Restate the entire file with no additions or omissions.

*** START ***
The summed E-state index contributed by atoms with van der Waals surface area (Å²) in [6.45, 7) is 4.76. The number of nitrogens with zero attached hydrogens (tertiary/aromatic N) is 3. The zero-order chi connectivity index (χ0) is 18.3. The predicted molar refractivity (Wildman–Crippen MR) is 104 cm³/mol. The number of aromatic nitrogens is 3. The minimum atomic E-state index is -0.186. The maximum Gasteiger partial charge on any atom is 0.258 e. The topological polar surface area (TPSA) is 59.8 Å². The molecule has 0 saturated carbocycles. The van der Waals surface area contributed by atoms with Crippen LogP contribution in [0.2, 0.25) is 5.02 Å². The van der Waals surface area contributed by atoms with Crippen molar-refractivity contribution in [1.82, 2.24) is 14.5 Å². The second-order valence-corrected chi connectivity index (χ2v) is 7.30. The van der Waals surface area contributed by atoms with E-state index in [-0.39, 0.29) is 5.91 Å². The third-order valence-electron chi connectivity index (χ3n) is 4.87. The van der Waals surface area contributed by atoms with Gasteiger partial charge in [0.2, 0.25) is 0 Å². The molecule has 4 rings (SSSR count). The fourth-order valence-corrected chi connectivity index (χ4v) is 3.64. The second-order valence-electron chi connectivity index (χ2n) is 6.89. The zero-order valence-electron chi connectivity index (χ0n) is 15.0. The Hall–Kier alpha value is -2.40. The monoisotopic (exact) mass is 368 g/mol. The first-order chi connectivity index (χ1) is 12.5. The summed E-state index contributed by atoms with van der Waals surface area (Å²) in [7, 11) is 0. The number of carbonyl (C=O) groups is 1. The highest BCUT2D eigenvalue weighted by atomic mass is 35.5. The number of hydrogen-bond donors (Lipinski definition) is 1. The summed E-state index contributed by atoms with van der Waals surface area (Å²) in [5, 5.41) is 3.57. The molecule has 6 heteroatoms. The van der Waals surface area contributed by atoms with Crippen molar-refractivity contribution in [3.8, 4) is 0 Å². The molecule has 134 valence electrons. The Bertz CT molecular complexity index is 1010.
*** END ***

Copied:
The summed E-state index contributed by atoms with van der Waals surface area (Å²) in [6.45, 7) is 4.76. The number of nitrogens with zero attached hydrogens (tertiary/aromatic N) is 3. The zero-order chi connectivity index (χ0) is 18.3. The predicted molar refractivity (Wildman–Crippen MR) is 104 cm³/mol. The number of aromatic nitrogens is 3. The minimum atomic E-state index is -0.186. The maximum Gasteiger partial charge on any atom is 0.258 e. The topological polar surface area (TPSA) is 59.8 Å². The molecule has 0 saturated carbocycles. The van der Waals surface area contributed by atoms with Crippen LogP contribution in [0.2, 0.25) is 5.02 Å². The van der Waals surface area contributed by atoms with Crippen molar-refractivity contribution in [1.82, 2.24) is 14.5 Å². The second-order valence-corrected chi connectivity index (χ2v) is 7.30. The van der Waals surface area contributed by atoms with E-state index in [-0.39, 0.29) is 5.91 Å². The third-order valence-electron chi connectivity index (χ3n) is 4.87. The van der Waals surface area contributed by atoms with Gasteiger partial charge in [0.2, 0.25) is 0 Å². The molecule has 4 rings (SSSR count). The fourth-order valence-corrected chi connectivity index (χ4v) is 3.64. The second-order valence-electron chi connectivity index (χ2n) is 6.89. The zero-order valence-electron chi connectivity index (χ0n) is 15.0. The Hall–Kier alpha value is -2.40. The monoisotopic (exact) mass is 368 g/mol. The first-order chi connectivity index (χ1) is 12.5. The summed E-state index contributed by atoms with van der Waals surface area (Å²) in [7, 11) is 0. The number of carbonyl (C=O) groups is 1. The highest BCUT2D eigenvalue weighted by atomic mass is 35.5. The number of hydrogen-bond donors (Lipinski definition) is 1. The summed E-state index contributed by atoms with van der Waals surface area (Å²) in [5, 5.41) is 3.57. The molecule has 6 heteroatoms. The van der Waals surface area contributed by atoms with Crippen molar-refractivity contribution in [3.8, 4) is 0 Å². The molecule has 134 valence electrons. The Bertz CT molecular complexity index is 1010.